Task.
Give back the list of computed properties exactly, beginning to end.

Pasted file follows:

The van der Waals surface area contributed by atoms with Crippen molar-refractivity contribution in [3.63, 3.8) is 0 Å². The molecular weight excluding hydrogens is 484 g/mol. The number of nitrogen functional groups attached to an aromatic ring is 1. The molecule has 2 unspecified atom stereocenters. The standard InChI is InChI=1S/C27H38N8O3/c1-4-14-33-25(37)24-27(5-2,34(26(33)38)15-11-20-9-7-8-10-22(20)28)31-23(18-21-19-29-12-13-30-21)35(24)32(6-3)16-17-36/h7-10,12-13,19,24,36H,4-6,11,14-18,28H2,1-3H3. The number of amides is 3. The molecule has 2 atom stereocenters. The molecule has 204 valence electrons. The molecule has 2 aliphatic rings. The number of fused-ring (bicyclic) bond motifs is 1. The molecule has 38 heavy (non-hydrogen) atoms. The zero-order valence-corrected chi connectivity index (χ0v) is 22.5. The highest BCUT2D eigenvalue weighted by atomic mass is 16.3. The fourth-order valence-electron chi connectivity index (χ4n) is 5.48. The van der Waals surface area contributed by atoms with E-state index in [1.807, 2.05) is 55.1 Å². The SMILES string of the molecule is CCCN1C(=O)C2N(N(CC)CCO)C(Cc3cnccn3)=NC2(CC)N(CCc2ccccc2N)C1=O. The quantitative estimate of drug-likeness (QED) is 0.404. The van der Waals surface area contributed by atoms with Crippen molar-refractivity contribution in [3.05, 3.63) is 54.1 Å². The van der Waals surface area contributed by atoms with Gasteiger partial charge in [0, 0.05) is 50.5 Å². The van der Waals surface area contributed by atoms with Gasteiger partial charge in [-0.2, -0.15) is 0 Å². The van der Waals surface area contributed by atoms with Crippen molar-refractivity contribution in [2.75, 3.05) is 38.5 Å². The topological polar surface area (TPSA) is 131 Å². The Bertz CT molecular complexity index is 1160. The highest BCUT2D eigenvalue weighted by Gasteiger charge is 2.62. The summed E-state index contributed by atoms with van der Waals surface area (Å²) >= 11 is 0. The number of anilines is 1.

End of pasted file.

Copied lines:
The van der Waals surface area contributed by atoms with Crippen molar-refractivity contribution in [3.63, 3.8) is 0 Å². The molecular weight excluding hydrogens is 484 g/mol. The number of nitrogen functional groups attached to an aromatic ring is 1. The molecule has 2 unspecified atom stereocenters. The standard InChI is InChI=1S/C27H38N8O3/c1-4-14-33-25(37)24-27(5-2,34(26(33)38)15-11-20-9-7-8-10-22(20)28)31-23(18-21-19-29-12-13-30-21)35(24)32(6-3)16-17-36/h7-10,12-13,19,24,36H,4-6,11,14-18,28H2,1-3H3. The number of amides is 3. The molecule has 2 atom stereocenters. The molecule has 204 valence electrons. The molecule has 2 aliphatic rings. The number of fused-ring (bicyclic) bond motifs is 1. The molecule has 38 heavy (non-hydrogen) atoms. The zero-order valence-corrected chi connectivity index (χ0v) is 22.5. The highest BCUT2D eigenvalue weighted by atomic mass is 16.3. The fourth-order valence-electron chi connectivity index (χ4n) is 5.48. The van der Waals surface area contributed by atoms with E-state index in [1.807, 2.05) is 55.1 Å². The SMILES string of the molecule is CCCN1C(=O)C2N(N(CC)CCO)C(Cc3cnccn3)=NC2(CC)N(CCc2ccccc2N)C1=O. The quantitative estimate of drug-likeness (QED) is 0.404. The van der Waals surface area contributed by atoms with Crippen molar-refractivity contribution in [3.05, 3.63) is 54.1 Å². The van der Waals surface area contributed by atoms with Gasteiger partial charge in [0, 0.05) is 50.5 Å². The van der Waals surface area contributed by atoms with Gasteiger partial charge in [-0.2, -0.15) is 0 Å². The van der Waals surface area contributed by atoms with Crippen molar-refractivity contribution in [2.75, 3.05) is 38.5 Å². The topological polar surface area (TPSA) is 131 Å². The Bertz CT molecular complexity index is 1160. The highest BCUT2D eigenvalue weighted by Gasteiger charge is 2.62. The summed E-state index contributed by atoms with van der Waals surface area (Å²) >= 11 is 0. The number of anilines is 1.